Reach Out and Make Time 

Especially as the world transitions back to in-office work and the bustle of the spring, it can be easy to be caught up in to-do lists for work, school, and day-to-day necessities. When we get so busy it can be easy to neglect not only our own mental health needs but our social relationships that help to make us feel happy and supported. 

One key to creating and cultivating healthy relationships is to be purposeful about reaching out and making time for the relationships that matter to you. You may find yourself saying “wait! I’m already busy and you’re asking me to add relationships to my to-do list?!” Yes and no! Making time for your important relationships can be as simple as making sure to take the 45 minutes that you usually use to eat dinner with your partner or your family and making that a time for connection. Perhaps you can institute a no-phone or no work at the table rule, or maybe breakfast is an easier time to connect than dinner. It can also mean blocking off an afternoon or an evening to spend time with a close friend or family member, or planning for a weekly lunch date with someone you love. While this extra time may feel like it’s cutting into your to-do list, you will likely find yourself leaving this time feeling more refreshed and less stressed as you embark on the rest of your day. Whatever it may be, being purposeful with the time when you are already with your important social relationships can help to support your mental health and increase your feelings of connectedness to your loved one.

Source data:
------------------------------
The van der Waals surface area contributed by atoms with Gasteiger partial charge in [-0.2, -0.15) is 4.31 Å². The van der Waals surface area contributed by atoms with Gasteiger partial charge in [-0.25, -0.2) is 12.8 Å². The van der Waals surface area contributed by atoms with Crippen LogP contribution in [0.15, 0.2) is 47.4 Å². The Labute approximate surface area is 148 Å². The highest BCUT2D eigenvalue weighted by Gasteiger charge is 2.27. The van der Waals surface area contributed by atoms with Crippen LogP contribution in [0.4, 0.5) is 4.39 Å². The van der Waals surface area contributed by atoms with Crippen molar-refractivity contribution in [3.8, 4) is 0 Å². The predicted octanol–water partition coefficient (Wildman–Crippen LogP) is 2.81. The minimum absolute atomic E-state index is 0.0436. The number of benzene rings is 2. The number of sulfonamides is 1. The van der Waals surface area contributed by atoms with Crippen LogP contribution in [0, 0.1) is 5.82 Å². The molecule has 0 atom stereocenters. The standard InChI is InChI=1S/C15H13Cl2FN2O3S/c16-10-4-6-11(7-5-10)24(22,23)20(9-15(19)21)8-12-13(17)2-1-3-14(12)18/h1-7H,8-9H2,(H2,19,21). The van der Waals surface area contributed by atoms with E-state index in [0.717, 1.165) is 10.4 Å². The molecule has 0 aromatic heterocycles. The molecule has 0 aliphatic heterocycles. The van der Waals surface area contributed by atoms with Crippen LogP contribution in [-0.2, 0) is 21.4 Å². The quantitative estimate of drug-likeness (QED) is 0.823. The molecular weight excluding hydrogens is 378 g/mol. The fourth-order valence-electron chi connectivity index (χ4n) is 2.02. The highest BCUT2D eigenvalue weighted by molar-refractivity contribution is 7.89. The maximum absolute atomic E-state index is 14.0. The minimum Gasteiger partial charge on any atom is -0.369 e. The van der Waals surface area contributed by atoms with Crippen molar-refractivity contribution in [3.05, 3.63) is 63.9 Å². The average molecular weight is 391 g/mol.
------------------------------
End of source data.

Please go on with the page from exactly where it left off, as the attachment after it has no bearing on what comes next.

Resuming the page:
Carving out specific time to connect with your loved ones creates room for important social support, like sharing feelings of anxiety or depression, which help us not to feel alone during times of stress. However, you do not have to have a deep or emotional conversation every time you spend time with an important social relationship. Reaching out and making time for your friends, family, or romantic partner can also be as simple as sending a funny text or goofy Tiktok video to someone you love. Even sending a quick message like “I heard a song on the radio that made me think of you” can help to cultivate your important relationships. Small moments of fun are just as important for your relationships as the big moments of emotional support. Both work together to build a foundation of love, trust, and connectedness, and help to remind you of what is important about the relationship even during times of conflict.